Rethink48 – Whatever is Honorable

Who are your heroes? Who are those folks that you honor because of who they are, what they do or have done? Perhaps it’s the folks that run into danger instead of away from it. Or maybe those with a special skill or sterling character. It could be just an ordinary person placed in extraordinary circumstances. They may be someone important to you personally like a spouse, mom or dad. It’s those qualities of honor and respect that we consider in this article of reThink48.

Welcome to our second attribute to “dwell on” and consider from Pau’s letter to the Philippians. “Finally, brethren, whatever is true, whatever is honorable, whatever is right, whatever is pure, whatever is lovely, whatever is of good repute, if there is any excellence and if anything worthy of praise, dwell on these things.” (Philippians 4:8, NASB95) If you’re just joining us, we are reThinking Philippians 4:8 by focusing on the various attributes we are to think about and look for instead of only using this verse as a filter for what we see and do.


As I look through Paul’s list of words honorable is perhaps the hardest to dust off. The specific Greek word is only used a few times in the New Testament. The others instances regard the quality of dignity and respectability that Deacons and their spouses should have (1 Timothy 3:8,11 and Titus 2:2). The second difficulty is that in many minds honor is directly linked to an office someone may hold such as a government leader or judge. Honorable seems lofty and high that its very nature defies definition.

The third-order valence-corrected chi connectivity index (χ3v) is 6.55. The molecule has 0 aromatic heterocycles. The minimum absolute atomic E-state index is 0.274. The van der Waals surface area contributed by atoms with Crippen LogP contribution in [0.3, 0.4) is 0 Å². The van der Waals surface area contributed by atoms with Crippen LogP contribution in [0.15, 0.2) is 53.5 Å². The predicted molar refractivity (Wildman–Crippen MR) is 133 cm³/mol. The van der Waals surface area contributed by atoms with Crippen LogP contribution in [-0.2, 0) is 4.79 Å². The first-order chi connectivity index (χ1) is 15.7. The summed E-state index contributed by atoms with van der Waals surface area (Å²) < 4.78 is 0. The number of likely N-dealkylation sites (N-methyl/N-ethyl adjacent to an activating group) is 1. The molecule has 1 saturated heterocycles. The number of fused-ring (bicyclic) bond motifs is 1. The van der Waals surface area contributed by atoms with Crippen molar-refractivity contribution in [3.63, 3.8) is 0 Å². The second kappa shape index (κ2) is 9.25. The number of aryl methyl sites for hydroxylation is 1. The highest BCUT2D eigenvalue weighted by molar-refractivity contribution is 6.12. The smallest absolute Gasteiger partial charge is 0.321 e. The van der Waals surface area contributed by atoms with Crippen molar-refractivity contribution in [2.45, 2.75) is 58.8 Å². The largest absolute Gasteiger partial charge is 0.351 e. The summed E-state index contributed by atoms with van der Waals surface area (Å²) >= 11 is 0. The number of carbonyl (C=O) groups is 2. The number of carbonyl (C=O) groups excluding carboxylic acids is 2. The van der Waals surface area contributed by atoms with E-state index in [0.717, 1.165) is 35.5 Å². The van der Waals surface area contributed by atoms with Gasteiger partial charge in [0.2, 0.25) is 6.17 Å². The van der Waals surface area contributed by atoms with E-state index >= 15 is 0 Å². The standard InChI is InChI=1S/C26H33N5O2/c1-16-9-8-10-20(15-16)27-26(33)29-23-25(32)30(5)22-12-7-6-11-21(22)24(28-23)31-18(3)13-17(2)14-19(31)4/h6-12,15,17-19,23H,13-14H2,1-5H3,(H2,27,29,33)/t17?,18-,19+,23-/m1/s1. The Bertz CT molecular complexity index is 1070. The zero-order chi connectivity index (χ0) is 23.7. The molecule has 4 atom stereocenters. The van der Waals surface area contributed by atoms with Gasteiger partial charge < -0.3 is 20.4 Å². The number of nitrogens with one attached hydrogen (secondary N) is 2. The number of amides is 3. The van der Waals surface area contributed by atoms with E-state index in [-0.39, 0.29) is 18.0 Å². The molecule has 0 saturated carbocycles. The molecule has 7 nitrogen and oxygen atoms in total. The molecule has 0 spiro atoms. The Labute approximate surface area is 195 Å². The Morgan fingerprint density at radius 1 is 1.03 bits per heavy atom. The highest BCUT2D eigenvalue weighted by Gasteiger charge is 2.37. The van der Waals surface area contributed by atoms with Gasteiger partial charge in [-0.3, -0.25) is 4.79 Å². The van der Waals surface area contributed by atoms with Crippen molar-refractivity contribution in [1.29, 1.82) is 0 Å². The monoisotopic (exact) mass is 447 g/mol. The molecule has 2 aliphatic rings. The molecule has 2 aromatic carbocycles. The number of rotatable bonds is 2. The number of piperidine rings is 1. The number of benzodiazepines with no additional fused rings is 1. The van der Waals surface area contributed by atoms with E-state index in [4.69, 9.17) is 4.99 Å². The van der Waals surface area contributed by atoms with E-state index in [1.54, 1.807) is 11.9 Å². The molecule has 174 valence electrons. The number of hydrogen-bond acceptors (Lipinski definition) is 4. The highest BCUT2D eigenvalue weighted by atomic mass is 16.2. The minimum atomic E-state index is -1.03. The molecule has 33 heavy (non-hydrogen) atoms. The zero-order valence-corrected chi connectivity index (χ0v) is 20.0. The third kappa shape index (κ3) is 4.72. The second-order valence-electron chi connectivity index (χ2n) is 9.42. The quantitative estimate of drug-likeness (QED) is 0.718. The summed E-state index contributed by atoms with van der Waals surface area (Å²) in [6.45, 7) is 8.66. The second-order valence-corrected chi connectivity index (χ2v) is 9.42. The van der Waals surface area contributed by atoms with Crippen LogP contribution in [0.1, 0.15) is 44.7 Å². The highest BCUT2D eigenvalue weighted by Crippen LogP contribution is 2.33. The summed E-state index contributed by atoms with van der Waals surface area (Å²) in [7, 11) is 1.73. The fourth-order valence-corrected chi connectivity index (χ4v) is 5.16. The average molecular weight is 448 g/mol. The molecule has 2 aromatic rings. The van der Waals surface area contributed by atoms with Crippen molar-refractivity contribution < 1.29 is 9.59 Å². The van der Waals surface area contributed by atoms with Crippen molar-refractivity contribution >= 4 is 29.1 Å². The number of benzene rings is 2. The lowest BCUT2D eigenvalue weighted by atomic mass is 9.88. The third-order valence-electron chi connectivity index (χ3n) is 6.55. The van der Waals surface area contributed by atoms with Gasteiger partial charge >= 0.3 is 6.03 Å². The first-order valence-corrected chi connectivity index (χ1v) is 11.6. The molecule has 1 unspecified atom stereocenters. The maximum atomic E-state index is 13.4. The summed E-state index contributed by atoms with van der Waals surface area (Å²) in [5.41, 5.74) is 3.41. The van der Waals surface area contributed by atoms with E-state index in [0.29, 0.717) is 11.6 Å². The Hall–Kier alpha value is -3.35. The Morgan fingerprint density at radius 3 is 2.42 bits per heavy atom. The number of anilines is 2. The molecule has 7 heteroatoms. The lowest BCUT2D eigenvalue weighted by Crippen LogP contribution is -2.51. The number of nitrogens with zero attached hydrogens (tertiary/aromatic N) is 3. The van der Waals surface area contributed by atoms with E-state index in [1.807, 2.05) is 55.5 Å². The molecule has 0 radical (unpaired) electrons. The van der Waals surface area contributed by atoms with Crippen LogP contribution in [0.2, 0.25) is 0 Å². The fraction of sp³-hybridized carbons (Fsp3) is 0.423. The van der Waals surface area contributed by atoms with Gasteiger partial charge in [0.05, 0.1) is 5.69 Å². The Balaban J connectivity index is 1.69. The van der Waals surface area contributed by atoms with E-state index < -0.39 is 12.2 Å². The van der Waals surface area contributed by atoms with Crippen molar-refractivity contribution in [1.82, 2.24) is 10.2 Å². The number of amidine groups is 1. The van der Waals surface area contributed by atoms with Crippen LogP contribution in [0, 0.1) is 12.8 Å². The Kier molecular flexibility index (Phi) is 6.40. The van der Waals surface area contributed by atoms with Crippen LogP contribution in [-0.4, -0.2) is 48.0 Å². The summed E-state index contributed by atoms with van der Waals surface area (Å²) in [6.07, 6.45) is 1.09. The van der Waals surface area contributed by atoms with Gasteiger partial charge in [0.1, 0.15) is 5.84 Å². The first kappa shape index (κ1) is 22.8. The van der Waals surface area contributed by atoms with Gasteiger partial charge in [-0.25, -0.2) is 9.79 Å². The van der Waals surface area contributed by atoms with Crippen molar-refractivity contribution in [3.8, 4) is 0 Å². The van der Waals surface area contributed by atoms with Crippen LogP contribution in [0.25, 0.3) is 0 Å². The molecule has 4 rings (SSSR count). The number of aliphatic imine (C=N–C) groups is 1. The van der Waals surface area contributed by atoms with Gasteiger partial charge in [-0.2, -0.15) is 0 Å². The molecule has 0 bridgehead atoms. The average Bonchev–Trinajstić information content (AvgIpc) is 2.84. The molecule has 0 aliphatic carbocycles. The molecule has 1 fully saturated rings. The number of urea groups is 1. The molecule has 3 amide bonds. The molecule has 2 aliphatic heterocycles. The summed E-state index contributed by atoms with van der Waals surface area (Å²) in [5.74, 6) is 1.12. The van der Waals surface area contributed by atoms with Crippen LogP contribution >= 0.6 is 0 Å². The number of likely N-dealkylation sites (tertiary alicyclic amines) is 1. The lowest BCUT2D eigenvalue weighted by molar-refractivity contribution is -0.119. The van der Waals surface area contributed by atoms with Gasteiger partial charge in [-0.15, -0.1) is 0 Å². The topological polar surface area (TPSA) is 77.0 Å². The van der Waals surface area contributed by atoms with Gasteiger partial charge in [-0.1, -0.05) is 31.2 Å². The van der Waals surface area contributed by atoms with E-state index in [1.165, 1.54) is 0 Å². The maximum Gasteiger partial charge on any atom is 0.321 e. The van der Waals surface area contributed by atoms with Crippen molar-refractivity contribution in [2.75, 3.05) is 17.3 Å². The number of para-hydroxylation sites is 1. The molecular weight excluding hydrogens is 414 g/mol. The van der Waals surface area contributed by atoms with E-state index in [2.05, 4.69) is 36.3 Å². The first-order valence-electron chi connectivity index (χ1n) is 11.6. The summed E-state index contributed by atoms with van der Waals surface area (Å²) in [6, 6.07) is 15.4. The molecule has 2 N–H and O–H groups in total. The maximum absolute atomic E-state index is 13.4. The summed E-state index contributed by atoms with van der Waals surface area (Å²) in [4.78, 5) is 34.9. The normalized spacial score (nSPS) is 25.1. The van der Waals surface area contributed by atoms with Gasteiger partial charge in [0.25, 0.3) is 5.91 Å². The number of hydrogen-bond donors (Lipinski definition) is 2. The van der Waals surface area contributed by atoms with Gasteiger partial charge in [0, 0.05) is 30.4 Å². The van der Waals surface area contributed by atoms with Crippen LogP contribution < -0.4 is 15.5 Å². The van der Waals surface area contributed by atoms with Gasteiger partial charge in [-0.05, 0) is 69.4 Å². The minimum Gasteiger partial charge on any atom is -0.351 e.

There is a humility factor when we recognize honor. Even in the simplest idea of giving someone the honor of going first. An example of honor is seen in John the Baptist. He had grown a vibrant ministry out in the desert. Folks from all over were flocking to hear what he had to say. And then when Jesus came on the scene John recognized that “He must increase, but I must decrease.” (John 3:30, NASB95) It didn’t mean that John was less than but that Jesus was more than.

Honorable’s Opposite

We often look to the opposite of a word to help us understand its meaning. Honorable’s opposite is dishonorable, that doesn’t help us much. It’s like saying that the lack of heat is disheat (not a word, I know). Other possibilities are corrupt, deceptive, and devious.

Pauls provides some help in his second letter to Timothy. “Now in a large house there are not only gold and silver vessels, but also vessels of wood and of earthenware, and some to honor and some to dishonor. Therefore, if anyone cleanses himself from these things, he will be a vessel for honor, sanctified, useful to the Master, prepared for every good work.” (2 Timothy 2:20–21, NASB95) In our modern day experience vessels of dishonor would be like the sink we do dishes in or the toilet we use while the dishes we only bring out for a special meal would be vessels of honor.

In a way, we see three levels in Paul’s text. That which is dishonorable and fit to be hidden. After all, we don’t usually show off our kitchen sinks or dish pans. That which is common and every day, consider this to be like our work clothes. And that which is honorable in some way.

The Trap – Honoring that which is not